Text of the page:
Excellent Prix Fixe Lunch Deal at Vongerichten's Perry St
When Jean-Georges Vongerichten opened Perry St in 2005, it was his eighth dining establishment in New York. His intention was to return to his professional roots by opening an uncomplicated and unpretentious neighborhood bistro, as his original triumph Jo Jo had been. Perry St was located in the West Village in one of three newly built Richard Meier glass towers on the West Side Highway facing the Hudson River, a dramatic location but an isolated one. What's more, the chef lived upstairs, so the place would feel almost like his own commissary, and one suspected the august French figure of sneaking downstairs from his upstairs aerie for a bite of cheese or a small Alsatian sausage in the middle of the night.
In the intervening seven years the place has evolved and developed a following, but also remains something of a sleeper, popular among tourists and neighborhood types, but also useful for quiet power dinners where the participants pull up in their limos, which sit idling in the parking spots along the highway late into the evening. It's also a popular rendezvous for illicit lovers who hope not to be spotted. The long, well-windowed room is upholstered in off-white, and small vases of purple flowers sit on every table. There's an almost-Japanese austerity about the place.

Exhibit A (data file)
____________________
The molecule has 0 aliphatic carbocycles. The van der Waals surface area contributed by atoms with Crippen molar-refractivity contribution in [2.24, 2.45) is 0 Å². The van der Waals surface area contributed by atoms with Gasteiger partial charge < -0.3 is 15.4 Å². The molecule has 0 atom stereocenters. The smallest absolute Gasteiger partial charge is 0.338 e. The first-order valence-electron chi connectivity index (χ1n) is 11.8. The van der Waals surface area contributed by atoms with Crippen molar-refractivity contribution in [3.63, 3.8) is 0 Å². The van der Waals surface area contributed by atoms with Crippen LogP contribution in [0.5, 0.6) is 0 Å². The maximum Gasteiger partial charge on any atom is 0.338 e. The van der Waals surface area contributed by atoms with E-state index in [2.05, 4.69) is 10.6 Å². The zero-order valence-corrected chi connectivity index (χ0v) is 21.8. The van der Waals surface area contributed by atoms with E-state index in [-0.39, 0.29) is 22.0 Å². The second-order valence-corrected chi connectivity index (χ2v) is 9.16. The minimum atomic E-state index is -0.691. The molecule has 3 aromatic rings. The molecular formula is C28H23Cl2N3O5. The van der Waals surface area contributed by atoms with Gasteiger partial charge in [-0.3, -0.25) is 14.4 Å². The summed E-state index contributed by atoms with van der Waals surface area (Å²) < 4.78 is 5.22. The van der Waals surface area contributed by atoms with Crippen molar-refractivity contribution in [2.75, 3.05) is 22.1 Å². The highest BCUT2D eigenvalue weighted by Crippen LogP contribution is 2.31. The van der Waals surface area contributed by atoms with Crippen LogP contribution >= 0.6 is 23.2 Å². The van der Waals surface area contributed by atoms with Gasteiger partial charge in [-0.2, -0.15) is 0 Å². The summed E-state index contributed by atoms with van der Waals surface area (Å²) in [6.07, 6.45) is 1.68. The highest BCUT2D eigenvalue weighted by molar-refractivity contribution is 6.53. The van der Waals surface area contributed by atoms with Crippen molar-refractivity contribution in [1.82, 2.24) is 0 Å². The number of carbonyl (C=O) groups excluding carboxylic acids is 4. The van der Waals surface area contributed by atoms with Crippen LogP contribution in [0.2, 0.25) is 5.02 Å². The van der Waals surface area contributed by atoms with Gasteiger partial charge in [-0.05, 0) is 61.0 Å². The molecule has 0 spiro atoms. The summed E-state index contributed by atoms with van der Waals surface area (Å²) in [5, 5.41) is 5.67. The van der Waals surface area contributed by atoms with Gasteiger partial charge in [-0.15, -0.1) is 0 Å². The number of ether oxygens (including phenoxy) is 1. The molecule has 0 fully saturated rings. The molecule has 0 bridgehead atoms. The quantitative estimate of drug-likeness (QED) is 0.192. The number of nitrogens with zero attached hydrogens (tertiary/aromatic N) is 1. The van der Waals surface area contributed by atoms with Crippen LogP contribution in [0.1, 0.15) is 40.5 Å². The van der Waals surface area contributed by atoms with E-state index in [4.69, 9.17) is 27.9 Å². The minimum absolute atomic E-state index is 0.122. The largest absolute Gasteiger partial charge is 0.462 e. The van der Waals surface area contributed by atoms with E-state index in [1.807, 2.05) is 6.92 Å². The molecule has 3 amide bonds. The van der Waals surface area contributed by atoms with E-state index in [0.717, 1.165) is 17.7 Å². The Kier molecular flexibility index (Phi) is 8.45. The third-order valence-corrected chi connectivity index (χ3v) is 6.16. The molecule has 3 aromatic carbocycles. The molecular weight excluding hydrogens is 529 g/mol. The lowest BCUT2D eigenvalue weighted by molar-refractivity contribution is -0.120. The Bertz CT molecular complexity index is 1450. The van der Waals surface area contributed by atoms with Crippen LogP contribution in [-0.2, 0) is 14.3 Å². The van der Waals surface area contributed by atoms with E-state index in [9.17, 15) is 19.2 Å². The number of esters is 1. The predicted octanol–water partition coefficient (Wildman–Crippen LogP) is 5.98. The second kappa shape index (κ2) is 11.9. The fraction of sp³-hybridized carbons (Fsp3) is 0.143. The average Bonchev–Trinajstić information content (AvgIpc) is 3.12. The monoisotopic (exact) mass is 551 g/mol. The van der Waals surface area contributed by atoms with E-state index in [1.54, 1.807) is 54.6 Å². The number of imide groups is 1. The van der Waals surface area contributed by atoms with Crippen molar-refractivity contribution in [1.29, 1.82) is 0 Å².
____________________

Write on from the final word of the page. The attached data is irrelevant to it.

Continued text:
While often jammed in the evening, the bistro is half-empty at lunch, and that may have motivated the spectacular $32 lunch special, which I recently checked out with a pair of friends visiting from North Carolina. Though Vongerichten is listed as the executive chef, his son Cedric Vongerichten is the chef-de-cuisine (CDC).
The meal began with an amuse, is this case a pile of grilled shishito peppers dotted with sesame seeds in a Nike swoosh of what tasted like soy-flavored hummus. Very nice.